0

In many places you see talk about tokens being listed on exchanges AFTER being sold in a successful ICO.

How was the token sold during the ICO? Did the buyers transfer ETH / BTC to some addresses and hoped to get tokens in return? Perhaps buying a little bit to test it and ramping up?

It seems ERC20 is just a protocol for ETH smart contracts that allow transfer of tokens. That doesn't seem to require any guarantee that the buyer will even get the token.

So in practice for successful ICOs, how dis the process of buying the token work without an exchange? Have any smart contracts been developed that can guarantee that if someone sends ETH to an address then they are guaranteed to get this new token sent to an address they control?

And finally, how do they get control of the address in the first place? If the issuer assigns them an address, then doesn't the issuer have the power to access it themselves later? If it's an ETH token, maybe they can use their own private key or something?

Basically I am looking for a complete technical explanation of what happened in successful ICOs on the level of the actual sale and issuance of the new token into some account.

  • 4
    I'm voting to close this question as off-topic because it's about ethereum and would be better asked on the ethereum stack exchange. – G. Maxwell Dec 31 '18 at 20:23
0

A token is worth what is perceived to be equal to the present value of all future cash flows into that token. If this number becomes large enough, people demand a market, so exchanges list it.

That is, tokens are listed only if they already have value.

Yes, those smart contracts exist, the functions of the contracts are set by the ERC20 standard and executed by the ethereum network, so that sending ether to them is guaranteed to return a token to the sender.

  • Cool but I don't understand one thing: if sending ETH to the contract issues the tokens automatically to someone then how do the issuers do KYC and AML and freeze tokens for up to a year to comply with SEC regulations? Does an ERC-20 token have to guarantee that the sender of the ETH receives the tokens automatically, and can pay others? And if so, at what address? Does the smart contract make new addresses basically, and let people pay each other? – Gregory Magarshak Dec 22 '17 at 6:32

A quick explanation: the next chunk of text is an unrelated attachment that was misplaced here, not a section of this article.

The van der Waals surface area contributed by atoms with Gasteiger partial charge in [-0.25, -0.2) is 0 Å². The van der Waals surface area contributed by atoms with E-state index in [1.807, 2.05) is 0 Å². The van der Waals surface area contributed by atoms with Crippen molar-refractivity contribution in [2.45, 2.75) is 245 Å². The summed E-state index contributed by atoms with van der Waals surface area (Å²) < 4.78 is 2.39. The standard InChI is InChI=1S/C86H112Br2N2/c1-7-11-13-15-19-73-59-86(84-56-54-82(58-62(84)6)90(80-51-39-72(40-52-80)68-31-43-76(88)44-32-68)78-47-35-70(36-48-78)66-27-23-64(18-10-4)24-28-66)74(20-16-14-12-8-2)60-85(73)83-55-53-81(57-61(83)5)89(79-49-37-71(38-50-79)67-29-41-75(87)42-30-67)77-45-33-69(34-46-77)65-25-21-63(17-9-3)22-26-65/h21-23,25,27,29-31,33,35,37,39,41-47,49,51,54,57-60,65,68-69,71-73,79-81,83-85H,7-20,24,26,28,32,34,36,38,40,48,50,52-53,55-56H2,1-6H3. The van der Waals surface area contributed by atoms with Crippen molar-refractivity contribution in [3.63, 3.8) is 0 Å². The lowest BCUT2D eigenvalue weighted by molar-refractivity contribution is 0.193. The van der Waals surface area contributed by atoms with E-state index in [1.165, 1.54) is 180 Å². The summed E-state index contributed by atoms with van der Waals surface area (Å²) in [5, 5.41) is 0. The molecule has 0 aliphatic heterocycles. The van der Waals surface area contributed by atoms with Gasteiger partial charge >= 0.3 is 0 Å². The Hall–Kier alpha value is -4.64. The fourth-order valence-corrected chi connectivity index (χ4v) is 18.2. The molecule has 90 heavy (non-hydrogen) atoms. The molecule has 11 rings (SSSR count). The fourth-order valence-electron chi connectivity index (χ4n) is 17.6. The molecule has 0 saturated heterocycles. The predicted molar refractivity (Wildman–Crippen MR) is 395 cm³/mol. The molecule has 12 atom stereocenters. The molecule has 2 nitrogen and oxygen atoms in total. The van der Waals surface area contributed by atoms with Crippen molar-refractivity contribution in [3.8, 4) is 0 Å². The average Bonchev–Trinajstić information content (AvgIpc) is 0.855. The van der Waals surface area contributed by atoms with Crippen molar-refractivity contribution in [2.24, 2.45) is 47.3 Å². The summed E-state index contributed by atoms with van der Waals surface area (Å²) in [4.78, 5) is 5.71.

• I guess SOME ERC-20 tokens have a guarantee but the others do not. Is it possibls to make an ERC-20 token where the sendsd of the ETH is guaranteed to either be issued the toke within 60 days or get their ETH back? That way the KYC/AML can be done and the issue can choose one or the other per sender, while they can rely on not losing their ETH. – Gregory Magarshak Dec 22 '17 at 6:34
0

Have any smart contracts been developed that can guarantee that if someone sends ETH to an address then they are guaranteed to get this new token sent to an address they control?

I am fairly confident that this is how most smart contracts work. The contract is set up so that when you send the address eth, they send back the equivalent in tokens. This is why you cannot use an exchange for ICO's, as when the smart contract sends back the tokens they get 'lost' as the exchange wallet was not expecting this new token.

Here is a good article explaining a lot of what you are wondering.

Your Answer

By clicking "Post Your Answer", you acknowledge that you have read our updated terms of service, privacy policy and cookie policy, and that your continued use of the website is subject to these policies.

Not the answer you're looking for? Browse other questions tagged or ask your own question.